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Thread: Celeron vs P4?

  1. #1
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    Celeron vs P4?

    How does Celeron compare to P4 when it comes to running applications? If a server has to do a lot of various processing, how would a Celeron compare to P4?

    Would a 2.4 Celeron run on par with 1.4 P4?

    Or may be 2.4 Celeron would be closer to 1 Ghz P4?

  2. #2
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    Half speed is a reasonable working estimate. Either of your guesses could be correct, depending on how the actual applications interact with the processor.
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  3. #3
    The Celeron 2.4 would outperform the P4 1.4 but would not be matched to the P4 2.4. The Celeron 2.4 is exactly identical to the P4 2.4 CPU, the only thing that is different is the L2 cache on the CPU.

    For basic needs the Celeron can actually work with no issue but if there is going to be a lot of processing than a fast CPU + more RAM would indeed help.
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  4. #4
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    Wondering offtopic however: NEVER use a Celeron for webhosting. Frankly, Celerons tell your customers that instead of using quality, your are taking the-cheap-route. The least you should use for a hosting application is a 1.7 P4 regardless of traffic. At least a P4 (or an AMD or A p3 tulatin) doesn't carry a bad reputation. Perhaps I am a little crazy about this, but I sincerly believe that Celerons (oh yeah, and AMD-Durons) should not be used for hosting.

    Now returning to the topic at hand...

  5. #5
    Of course if you are offering web hosting services than you should use the fastest machine which is reasonable for that needs. But if you are like me and just hosting a few personal sites or a small or medium site than the Celeron would do fine.
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  6. #6
    Well...P4 is, of cause, better than Celeron of the same class. But Celeron 2.4 Ghz is more preferrable than P4 1.4

  7. #7
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    Originally posted by z280 Hosting
    Wondering offtopic however: NEVER use a Celeron for webhosting. Frankly, Celerons tell your customers that instead of using quality, your are taking the-cheap-route. The least you should use for a hosting application is a 1.7 P4 regardless of traffic. At least a P4 (or an AMD or A p3 tulatin) doesn't carry a bad reputation. Perhaps I am a little crazy about this, but I sincerly believe that Celerons (oh yeah, and AMD-Durons) should not be used for hosting.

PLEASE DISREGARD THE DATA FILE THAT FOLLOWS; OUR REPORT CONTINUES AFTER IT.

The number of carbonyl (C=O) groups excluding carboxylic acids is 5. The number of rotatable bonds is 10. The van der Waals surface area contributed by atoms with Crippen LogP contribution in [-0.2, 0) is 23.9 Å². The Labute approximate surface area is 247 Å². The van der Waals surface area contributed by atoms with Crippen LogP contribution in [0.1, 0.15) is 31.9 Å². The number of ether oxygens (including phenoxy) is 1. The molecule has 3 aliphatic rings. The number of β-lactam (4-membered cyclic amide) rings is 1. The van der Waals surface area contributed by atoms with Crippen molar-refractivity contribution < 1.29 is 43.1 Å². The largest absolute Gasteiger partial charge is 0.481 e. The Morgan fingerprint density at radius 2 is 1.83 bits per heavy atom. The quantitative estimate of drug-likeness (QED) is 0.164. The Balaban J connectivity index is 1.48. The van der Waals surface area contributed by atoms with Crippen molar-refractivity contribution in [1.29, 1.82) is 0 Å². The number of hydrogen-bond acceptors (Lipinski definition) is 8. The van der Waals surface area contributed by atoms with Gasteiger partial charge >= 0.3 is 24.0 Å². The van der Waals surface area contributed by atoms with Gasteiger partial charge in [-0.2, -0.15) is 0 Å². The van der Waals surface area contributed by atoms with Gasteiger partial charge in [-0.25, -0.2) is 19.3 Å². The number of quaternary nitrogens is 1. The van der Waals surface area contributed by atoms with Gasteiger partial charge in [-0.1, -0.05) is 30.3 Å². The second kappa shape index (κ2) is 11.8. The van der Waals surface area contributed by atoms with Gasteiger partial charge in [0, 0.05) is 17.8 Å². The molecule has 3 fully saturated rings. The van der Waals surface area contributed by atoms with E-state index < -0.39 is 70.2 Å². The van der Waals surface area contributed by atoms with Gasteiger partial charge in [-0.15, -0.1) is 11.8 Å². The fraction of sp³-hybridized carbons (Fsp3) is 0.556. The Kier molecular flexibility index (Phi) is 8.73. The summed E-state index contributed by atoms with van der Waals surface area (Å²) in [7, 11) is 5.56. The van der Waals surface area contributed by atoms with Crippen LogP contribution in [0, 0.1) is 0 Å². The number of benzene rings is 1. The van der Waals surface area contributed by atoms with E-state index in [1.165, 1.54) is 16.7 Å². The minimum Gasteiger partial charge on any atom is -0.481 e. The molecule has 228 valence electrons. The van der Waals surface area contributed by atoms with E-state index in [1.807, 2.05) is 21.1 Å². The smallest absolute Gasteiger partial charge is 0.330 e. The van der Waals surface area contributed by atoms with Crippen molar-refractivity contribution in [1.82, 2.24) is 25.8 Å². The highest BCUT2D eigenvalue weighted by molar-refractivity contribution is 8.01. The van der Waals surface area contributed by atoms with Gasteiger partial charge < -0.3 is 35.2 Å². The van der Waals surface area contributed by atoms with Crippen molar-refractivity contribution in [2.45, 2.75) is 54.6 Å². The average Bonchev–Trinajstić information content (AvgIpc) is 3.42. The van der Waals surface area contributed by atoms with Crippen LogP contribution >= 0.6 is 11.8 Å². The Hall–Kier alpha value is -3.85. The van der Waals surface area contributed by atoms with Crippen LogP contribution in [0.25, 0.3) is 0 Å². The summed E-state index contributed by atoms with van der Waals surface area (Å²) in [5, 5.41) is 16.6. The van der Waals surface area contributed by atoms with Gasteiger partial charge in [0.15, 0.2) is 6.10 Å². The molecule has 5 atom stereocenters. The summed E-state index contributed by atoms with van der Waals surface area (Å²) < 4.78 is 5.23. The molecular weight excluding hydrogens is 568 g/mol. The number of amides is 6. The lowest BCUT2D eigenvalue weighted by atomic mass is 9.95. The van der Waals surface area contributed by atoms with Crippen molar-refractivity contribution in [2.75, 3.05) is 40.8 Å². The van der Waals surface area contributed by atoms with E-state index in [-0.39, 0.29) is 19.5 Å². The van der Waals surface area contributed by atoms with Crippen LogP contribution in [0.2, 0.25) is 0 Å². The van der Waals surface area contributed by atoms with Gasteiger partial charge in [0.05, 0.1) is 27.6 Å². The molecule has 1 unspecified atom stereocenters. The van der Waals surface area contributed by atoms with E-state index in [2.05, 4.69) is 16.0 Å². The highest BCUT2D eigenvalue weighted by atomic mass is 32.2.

Now returning to the topic at hand...
    I have to retort here and ask you: have you been using Celerons for a long time for webhosting? Have you done necessary tweaking on the servers to ensure a smooth run? I can assure you that Celerons are very good workhorses, provided you treat them properly, more RAM is a plus too. They can do wonders, if you know what you're doing and at a less cost. Your customers wouldn't care what you are using if things are running smoothly for them. You can provide crappy service even with the bleeding edge Xeons, Opterons, whatever. It's more important how you manage your hardware, software, that is, your resources. Four years ago there were no P4s, was there no webhosting then? I must say, you have an ungrounded prejudice against Celerons, I got this idea from reading your post. If you provided any proof to why you believe Celerons are no good, then it would be a more informative post. How about taking that challenge?

  8. #8
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    I would say that celeron is good for cheap solutions but p4 kicks it

  9. #9
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    Yeah, celeron is fine for if you want a cheap solution for maybe a few websites, but definantly not for hosting (unless you want to do the very minimal.)

  10. #10